Armstrong savors a title
February 24, 2013
DENVER – Mom gets the medal.
That would be Jean Armstrong, mother of the newly-crowned 4A 220-pound state wrestling champion, Eagle Valley’s Andy Armstrong.
“I think I’ll let Mom hold onto it,” said Armstrong late Saturday night from a pizza joint in Denver. “She gets really excited when I wrestle. She got nervous a couple of times at state, but, overall, she’s excited.”
While the unknown 27th Amendment to the Constitution is that mothers will always worry about their sons, not much worrying needed to be done. Andy Armstrong seemed to have this one all the way.
He is the 16th state champion in school history after pounding Canon City’s Garrett Benell, 14-3, in Saturday night’s final. He’s the first from Eagle Valley since Chris Harvey did it at 160 pounds back in 2006. At 40-0, Armstrong is the school’s first undefeated state champ since heavyweight Mike Long turned the trick in 2000, according to Devils wrestling coach Ron Beard.
And as simple as it sounds, that was the game plan from the moment he took fifth place just about one year ago at the state tourney at the Pepsi Center – win the state title and go undefeated.
“I had a lot of motivation after last year,” Armstrong said. “I wanted to do better than fifth. I worked hard to improve and feel like I did it.”
Trite as it is, it’s true -champions are built in the offseason. After taking fifth at state last year, Armstrong started another wrestling season – freestyle. He said that experience helped him helped him learn how to move on the mat and stay focused because, against the elite wrestlers, it takes only the slightest miscue for everything to go sour.
Armstrong’s summer home was the weight room – it worked both for wrestling and football. The Eagle Valley senior was big part of the Devils turning it around on the gridiron, going from 1-8 in 2011 to 8-4 and state quarterfinalists last fall.
And a winning environment is contagious. It really isn’t a coincidence that Armstrong, an all-state tackle in football, was at state wrestling with his former football teammates – Cole Nielsen (running back and 170 pounds), Ty LaFramboise (linebacker/offensive line and 182 pounds) and Joey Sanchez (nose guard/offensive line and 195 pounds).
Armstrong won the Warrior Classic in Grand Junction, generally the closest thing to a state tournament during the regular season, in December for the second year in a row.
The work continued in the wrestling room, where his name goes up on the wall with the school’s other state champions. Yes, there were a lot of tournaments and meets this year, but the room is where the real work is done – pounding and getting pounded on by your teammates.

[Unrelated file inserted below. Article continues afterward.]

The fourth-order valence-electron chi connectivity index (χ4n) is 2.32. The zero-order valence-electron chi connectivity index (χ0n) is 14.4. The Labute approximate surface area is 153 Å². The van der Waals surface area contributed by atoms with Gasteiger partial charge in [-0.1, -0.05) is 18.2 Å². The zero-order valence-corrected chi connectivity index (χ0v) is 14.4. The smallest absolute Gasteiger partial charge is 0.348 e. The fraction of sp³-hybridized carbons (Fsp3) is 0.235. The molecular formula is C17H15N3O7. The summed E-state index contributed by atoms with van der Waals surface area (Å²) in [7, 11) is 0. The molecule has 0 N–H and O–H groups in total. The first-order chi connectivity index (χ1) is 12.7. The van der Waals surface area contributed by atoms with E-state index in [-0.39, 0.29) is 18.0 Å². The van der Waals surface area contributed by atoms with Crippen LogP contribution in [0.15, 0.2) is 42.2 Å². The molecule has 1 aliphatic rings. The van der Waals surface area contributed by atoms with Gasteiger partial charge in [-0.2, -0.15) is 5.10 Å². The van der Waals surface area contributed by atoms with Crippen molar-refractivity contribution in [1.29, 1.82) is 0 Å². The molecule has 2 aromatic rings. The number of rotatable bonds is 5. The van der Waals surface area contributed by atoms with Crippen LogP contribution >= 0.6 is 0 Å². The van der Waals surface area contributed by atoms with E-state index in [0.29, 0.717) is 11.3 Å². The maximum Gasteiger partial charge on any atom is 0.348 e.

“They’re all really good wrestlers,” Armstrong said. “They help push me everyday. They push me. I’m pushing them. It’s really a family-friendship thing.”
Armstrong made it back-to-back regional championships about a week ago in Montrose, and then arrived in Denver with four matches to go to achieve his goal. Remember, the state tournament is not an average meet in January. Everyone’s good. The four opponents he defeated this weekend finished the 2012-13 season with a combined record of 128-40.
Though he won’t say it because he’s a quiet guy to most, Armstrong made it look easy. Having been to the state meet last year, he knew how to handle the massive gaps between matches. It’s not easy to wait 24 hours to wrestle all of six minutes with your goal in sight.
Eagle Valley’s Beard, assistant coach Luke Cross and the Devils’ entourage didn’t know a thing about Canon City’s Benell.
“Andy just did his thing,” Beard said. “It was Andy having fun and going out and destroying.”
Don’t forget that Beard won the 167-pound title state title in 1986 when he was a senior at Fruita Monument.
“It’s really neat as a coach,” Beard said. “It’s knowing the feeling and trying to get that kid to that feeling. It’s so exciting that I got to be a part of it and have him beat on me in practice. All the kids share in it.”
There was no jumping or mad celebration after Armstrong won. He simply pointed to his family – Armstrongs of all generations and links were in the stands, including his parents, Bob and Jean.
“It’s amazing to be able to have them there, supporting me through everything,” Andy said. “It’s great. All this hard work finally paid off.”
Sports Editor Chris Freud can be reached at 970-748-2934 or email@example.com.
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